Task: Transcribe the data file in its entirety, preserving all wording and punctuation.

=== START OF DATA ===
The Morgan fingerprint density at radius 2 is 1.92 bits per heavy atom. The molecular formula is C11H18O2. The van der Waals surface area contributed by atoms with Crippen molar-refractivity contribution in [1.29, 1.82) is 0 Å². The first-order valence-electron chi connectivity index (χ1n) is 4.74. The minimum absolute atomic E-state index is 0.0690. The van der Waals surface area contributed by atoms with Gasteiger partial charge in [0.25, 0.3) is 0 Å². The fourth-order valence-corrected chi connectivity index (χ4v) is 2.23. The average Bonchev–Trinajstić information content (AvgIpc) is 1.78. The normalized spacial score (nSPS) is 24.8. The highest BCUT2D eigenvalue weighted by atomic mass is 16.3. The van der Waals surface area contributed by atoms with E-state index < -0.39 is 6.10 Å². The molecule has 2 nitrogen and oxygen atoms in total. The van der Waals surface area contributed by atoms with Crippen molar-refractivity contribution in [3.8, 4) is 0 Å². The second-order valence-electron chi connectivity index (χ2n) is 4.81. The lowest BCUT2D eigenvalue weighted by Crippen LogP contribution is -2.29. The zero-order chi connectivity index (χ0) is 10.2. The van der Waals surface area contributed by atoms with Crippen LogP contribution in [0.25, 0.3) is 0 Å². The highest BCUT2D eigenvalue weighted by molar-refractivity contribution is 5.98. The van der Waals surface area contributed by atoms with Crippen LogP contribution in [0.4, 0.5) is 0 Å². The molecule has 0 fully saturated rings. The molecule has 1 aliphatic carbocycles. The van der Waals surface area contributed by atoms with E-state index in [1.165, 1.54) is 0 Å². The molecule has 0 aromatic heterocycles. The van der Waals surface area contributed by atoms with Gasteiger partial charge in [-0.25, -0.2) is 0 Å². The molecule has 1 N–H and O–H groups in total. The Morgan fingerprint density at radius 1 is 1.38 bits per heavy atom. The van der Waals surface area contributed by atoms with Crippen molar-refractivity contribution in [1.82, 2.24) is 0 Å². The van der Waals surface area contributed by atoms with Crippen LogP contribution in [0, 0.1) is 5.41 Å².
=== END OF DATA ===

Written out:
The Morgan fingerprint density at radius 2 is 1.92 bits per heavy atom. The molecular formula is C11H18O2. The van der Waals surface area contributed by atoms with Crippen molar-refractivity contribution in [1.29, 1.82) is 0 Å². The first-order valence-electron chi connectivity index (χ1n) is 4.74. The minimum absolute atomic E-state index is 0.0690. The van der Waals surface area contributed by atoms with Gasteiger partial charge in [0.25, 0.3) is 0 Å². The fourth-order valence-corrected chi connectivity index (χ4v) is 2.23. The average Bonchev–Trinajstić information content (AvgIpc) is 1.78. The normalized spacial score (nSPS) is 24.8. The highest BCUT2D eigenvalue weighted by atomic mass is 16.3. The van der Waals surface area contributed by atoms with E-state index < -0.39 is 6.10 Å². The molecule has 2 nitrogen and oxygen atoms in total. The van der Waals surface area contributed by atoms with Crippen molar-refractivity contribution in [3.8, 4) is 0 Å². The second-order valence-electron chi connectivity index (χ2n) is 4.81. The lowest BCUT2D eigenvalue weighted by Crippen LogP contribution is -2.29. The zero-order chi connectivity index (χ0) is 10.2. The van der Waals surface area contributed by atoms with Crippen LogP contribution in [0.25, 0.3) is 0 Å². The highest BCUT2D eigenvalue weighted by molar-refractivity contribution is 5.98. The van der Waals surface area contributed by atoms with Crippen LogP contribution in [0.4, 0.5) is 0 Å². The molecule has 0 fully saturated rings. The molecule has 1 aliphatic carbocycles. The van der Waals surface area contributed by atoms with E-state index in [1.165, 1.54) is 0 Å². The molecule has 0 aromatic heterocycles. The van der Waals surface area contributed by atoms with Gasteiger partial charge in [-0.25, -0.2) is 0 Å². The molecule has 1 N–H and O–H groups in total. The Morgan fingerprint density at radius 1 is 1.38 bits per heavy atom. The van der Waals surface area contributed by atoms with Crippen molar-refractivity contribution in [1.82, 2.24) is 0 Å². The van der Waals surface area contributed by atoms with Crippen LogP contribution in [0, 0.1) is 5.41 Å².